Thursday, July 17, 2008

Africa #2-#3: Still Getting There

Giraffe Crossing The Serengeti, Tanzania

The game-opener SFO to London flight was fine, especially as for three of the four main legs we are flying we were able to use miles to get into business class. I’d quite forgotten how infinitely more comfortable those seats are compared to the recycled deck-chairs they provide in economy, and in general how pleasant flying can be when you can board first and leave first,thereby skipping lines at both ends of the journey.

London was its usual damp, summer self and so rather than doing anything outdoors to while away the afternoon we decided instead to head to that old standby, the British Museum. Alas, we were about three weeks too early to see the soon-to-be-open exhibit on Emperor Hadrian but since there’s always something to be found there you somehow missed on previous visits there are few places I’d rather while away a few hours in.

Quick dinner at the Frontline and then back to the Paddington Hilton, where the air conditioning just wasn’t able to drop the room temperature down enough to make sleeping much of an option. Rabbit warren hotels don’t lend themselves to easy ventilation and cooling, it seems?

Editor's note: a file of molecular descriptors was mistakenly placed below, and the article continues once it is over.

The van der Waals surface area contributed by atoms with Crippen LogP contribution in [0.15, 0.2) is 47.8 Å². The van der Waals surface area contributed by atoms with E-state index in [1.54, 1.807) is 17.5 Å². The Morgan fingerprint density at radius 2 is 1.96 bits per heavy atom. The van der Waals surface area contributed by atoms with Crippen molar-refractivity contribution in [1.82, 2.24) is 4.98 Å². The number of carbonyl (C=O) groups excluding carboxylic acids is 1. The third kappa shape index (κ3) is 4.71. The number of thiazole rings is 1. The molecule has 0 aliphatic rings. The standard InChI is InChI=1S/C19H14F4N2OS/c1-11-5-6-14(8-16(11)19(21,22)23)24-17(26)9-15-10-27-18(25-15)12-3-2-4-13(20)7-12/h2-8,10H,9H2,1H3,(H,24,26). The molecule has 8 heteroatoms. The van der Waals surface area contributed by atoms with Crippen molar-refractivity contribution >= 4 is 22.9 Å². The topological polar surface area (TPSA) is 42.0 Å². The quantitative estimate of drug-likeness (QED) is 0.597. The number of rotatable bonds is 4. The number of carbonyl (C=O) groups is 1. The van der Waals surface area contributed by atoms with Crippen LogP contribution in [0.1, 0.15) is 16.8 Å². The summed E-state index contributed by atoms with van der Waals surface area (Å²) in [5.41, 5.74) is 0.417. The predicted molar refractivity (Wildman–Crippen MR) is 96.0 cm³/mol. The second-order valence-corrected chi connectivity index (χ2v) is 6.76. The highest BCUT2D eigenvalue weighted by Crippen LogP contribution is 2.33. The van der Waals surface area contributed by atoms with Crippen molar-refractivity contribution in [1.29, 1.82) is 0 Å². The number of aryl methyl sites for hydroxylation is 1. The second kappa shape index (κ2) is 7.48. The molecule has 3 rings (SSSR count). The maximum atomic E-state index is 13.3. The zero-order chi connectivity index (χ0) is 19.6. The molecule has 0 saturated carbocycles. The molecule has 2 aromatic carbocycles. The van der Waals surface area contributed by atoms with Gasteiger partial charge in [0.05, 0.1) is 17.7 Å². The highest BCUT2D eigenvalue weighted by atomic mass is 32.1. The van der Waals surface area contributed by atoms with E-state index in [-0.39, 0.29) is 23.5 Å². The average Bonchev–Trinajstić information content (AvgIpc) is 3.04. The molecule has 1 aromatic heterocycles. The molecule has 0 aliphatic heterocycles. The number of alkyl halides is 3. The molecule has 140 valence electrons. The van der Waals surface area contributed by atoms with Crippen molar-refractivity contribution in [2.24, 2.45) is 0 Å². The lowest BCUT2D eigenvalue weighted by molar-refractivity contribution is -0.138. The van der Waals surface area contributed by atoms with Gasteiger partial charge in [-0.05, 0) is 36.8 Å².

Yet another day, yet another flight: Heathrow to Nairobi on an aging 777. I couldn’t summon up any enthusiasm to watch the same films again so I ended up sleeping for three of the 8 + hours it took to get there. No complaints, though, as that was 3 hours more than I’d managed the night before.

When we landed, a helpful flight attendant came on and without a hint of irony said “those of you wanting to go on to Entebbe should see the transfer agent for a message, have a nice day”. I’ve got a message for them: didn’t you see the film? Turn around and go back. No good will come of it.

Hurdle number one on this trip, getting from Nairobi airport to the Hilton hotel. (And yes, there is a pattern here. I’m using BA air miles for the flights and Hilton Honours points for the in-transit hotels.) With great forethought and planning, I’d actually got round to calling the hotel ahead of time on the off-chance that the advertised transfer service needed a reservation. It did, so I made one. Perhaps even more remarkably, there actually was a man there clutching a board with our names on right as we exited the customers are. Bliss. Except … it turned out that they also had to wait for some other people who were now delayed, and though there was a bus leaving soon it was a crew bus and we couldn’t travel on it so would we mind taking a cab instead? Actually, that turned out to be a reasonable deal and we had the Hilton man negotiate the rate so it was cheaper than the hotel would have charged. (For those with inquiring minds, the cab fare was $22 US from the airport to downtown Nairobi where the Intercontinental and Hilton hotels live.) From touch-down to being in our room took under an hour which is a much better result than you’d find when exiting many major US airports.

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